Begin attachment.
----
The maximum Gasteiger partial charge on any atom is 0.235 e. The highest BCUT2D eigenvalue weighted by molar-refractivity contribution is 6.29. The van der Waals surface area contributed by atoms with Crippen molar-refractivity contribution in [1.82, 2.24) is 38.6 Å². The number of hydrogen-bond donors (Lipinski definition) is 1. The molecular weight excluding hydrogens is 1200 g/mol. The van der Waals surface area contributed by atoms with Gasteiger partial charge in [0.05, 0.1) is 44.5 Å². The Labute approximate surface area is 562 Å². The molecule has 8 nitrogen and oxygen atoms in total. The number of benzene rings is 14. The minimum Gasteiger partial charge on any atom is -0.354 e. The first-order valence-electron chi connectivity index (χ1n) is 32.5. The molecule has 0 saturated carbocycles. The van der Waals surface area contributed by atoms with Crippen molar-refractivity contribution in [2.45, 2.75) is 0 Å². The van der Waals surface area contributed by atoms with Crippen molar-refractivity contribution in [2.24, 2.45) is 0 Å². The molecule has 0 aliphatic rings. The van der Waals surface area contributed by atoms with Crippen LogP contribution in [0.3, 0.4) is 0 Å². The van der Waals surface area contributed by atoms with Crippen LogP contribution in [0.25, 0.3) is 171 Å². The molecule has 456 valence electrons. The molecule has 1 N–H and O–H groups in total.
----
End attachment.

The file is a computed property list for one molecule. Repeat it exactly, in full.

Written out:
The maximum Gasteiger partial charge on any atom is 0.235 e. The highest BCUT2D eigenvalue weighted by molar-refractivity contribution is 6.29. The van der Waals surface area contributed by atoms with Crippen molar-refractivity contribution in [1.82, 2.24) is 38.6 Å². The number of hydrogen-bond donors (Lipinski definition) is 1. The molecular weight excluding hydrogens is 1200 g/mol. The van der Waals surface area contributed by atoms with Gasteiger partial charge in [0.05, 0.1) is 44.5 Å². The Labute approximate surface area is 562 Å². The molecule has 8 nitrogen and oxygen atoms in total. The number of benzene rings is 14. The minimum Gasteiger partial charge on any atom is -0.354 e. The first-order valence-electron chi connectivity index (χ1n) is 32.5. The molecule has 0 saturated carbocycles. The van der Waals surface area contributed by atoms with Crippen molar-refractivity contribution in [2.45, 2.75) is 0 Å². The van der Waals surface area contributed by atoms with Crippen molar-refractivity contribution in [2.24, 2.45) is 0 Å². The molecule has 0 aliphatic rings. The van der Waals surface area contributed by atoms with Crippen LogP contribution in [0.3, 0.4) is 0 Å². The van der Waals surface area contributed by atoms with Crippen LogP contribution in [0.25, 0.3) is 171 Å². The molecule has 456 valence electrons. The molecule has 1 N–H and O–H groups in total.